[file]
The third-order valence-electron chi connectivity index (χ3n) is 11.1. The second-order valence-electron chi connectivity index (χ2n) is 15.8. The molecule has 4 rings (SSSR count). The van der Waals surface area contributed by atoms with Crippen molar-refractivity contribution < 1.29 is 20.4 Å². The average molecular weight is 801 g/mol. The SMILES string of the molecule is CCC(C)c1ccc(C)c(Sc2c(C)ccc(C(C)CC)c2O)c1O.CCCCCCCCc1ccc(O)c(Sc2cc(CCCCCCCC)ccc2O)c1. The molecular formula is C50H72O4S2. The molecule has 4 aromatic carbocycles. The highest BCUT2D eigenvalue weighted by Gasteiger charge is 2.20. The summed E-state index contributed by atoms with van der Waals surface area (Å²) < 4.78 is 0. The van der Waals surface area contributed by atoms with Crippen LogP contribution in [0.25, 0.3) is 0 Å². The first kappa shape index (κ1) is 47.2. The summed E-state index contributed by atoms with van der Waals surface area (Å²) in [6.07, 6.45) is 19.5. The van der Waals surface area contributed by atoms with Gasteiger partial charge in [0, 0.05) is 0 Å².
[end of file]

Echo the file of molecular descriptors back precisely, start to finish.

The third-order valence-electron chi connectivity index (χ3n) is 11.1. The second-order valence-electron chi connectivity index (χ2n) is 15.8. The molecule has 4 rings (SSSR count). The van der Waals surface area contributed by atoms with Crippen molar-refractivity contribution < 1.29 is 20.4 Å². The average molecular weight is 801 g/mol. The SMILES string of the molecule is CCC(C)c1ccc(C)c(Sc2c(C)ccc(C(C)CC)c2O)c1O.CCCCCCCCc1ccc(O)c(Sc2cc(CCCCCCCC)ccc2O)c1. The molecular formula is C50H72O4S2. The molecule has 4 aromatic carbocycles. The highest BCUT2D eigenvalue weighted by Gasteiger charge is 2.20. The summed E-state index contributed by atoms with van der Waals surface area (Å²) < 4.78 is 0. The van der Waals surface area contributed by atoms with Crippen LogP contribution in [0.25, 0.3) is 0 Å². The first kappa shape index (κ1) is 47.2. The summed E-state index contributed by atoms with van der Waals surface area (Å²) in [6.07, 6.45) is 19.5. The van der Waals surface area contributed by atoms with Gasteiger partial charge in [0, 0.05) is 0 Å².